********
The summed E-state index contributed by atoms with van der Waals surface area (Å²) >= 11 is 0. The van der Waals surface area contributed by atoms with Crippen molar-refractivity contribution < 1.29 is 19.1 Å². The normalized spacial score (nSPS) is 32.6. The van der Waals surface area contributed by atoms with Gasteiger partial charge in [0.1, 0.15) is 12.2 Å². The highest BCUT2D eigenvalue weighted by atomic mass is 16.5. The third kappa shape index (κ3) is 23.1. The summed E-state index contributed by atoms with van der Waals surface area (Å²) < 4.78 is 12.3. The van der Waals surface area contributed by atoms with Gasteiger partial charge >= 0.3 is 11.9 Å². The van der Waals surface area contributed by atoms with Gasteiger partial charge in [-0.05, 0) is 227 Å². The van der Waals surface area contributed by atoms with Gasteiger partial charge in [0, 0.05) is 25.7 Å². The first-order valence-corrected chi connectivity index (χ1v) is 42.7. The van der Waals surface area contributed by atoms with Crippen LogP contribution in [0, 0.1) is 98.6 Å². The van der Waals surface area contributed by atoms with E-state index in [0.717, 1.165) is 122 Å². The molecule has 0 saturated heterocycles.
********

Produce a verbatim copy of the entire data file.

The summed E-state index contributed by atoms with van der Waals surface area (Å²) >= 11 is 0. The van der Waals surface area contributed by atoms with Crippen molar-refractivity contribution < 1.29 is 19.1 Å². The normalized spacial score (nSPS) is 32.6. The van der Waals surface area contributed by atoms with Gasteiger partial charge in [0.1, 0.15) is 12.2 Å². The highest BCUT2D eigenvalue weighted by atomic mass is 16.5. The third kappa shape index (κ3) is 23.1. The summed E-state index contributed by atoms with van der Waals surface area (Å²) < 4.78 is 12.3. The van der Waals surface area contributed by atoms with Gasteiger partial charge >= 0.3 is 11.9 Å². The van der Waals surface area contributed by atoms with Gasteiger partial charge in [-0.05, 0) is 227 Å². The van der Waals surface area contributed by atoms with Gasteiger partial charge in [0, 0.05) is 25.7 Å². The first-order valence-corrected chi connectivity index (χ1v) is 42.7. The van der Waals surface area contributed by atoms with Crippen LogP contribution in [0, 0.1) is 98.6 Å². The van der Waals surface area contributed by atoms with E-state index in [0.717, 1.165) is 122 Å². The molecule has 0 saturated heterocycles.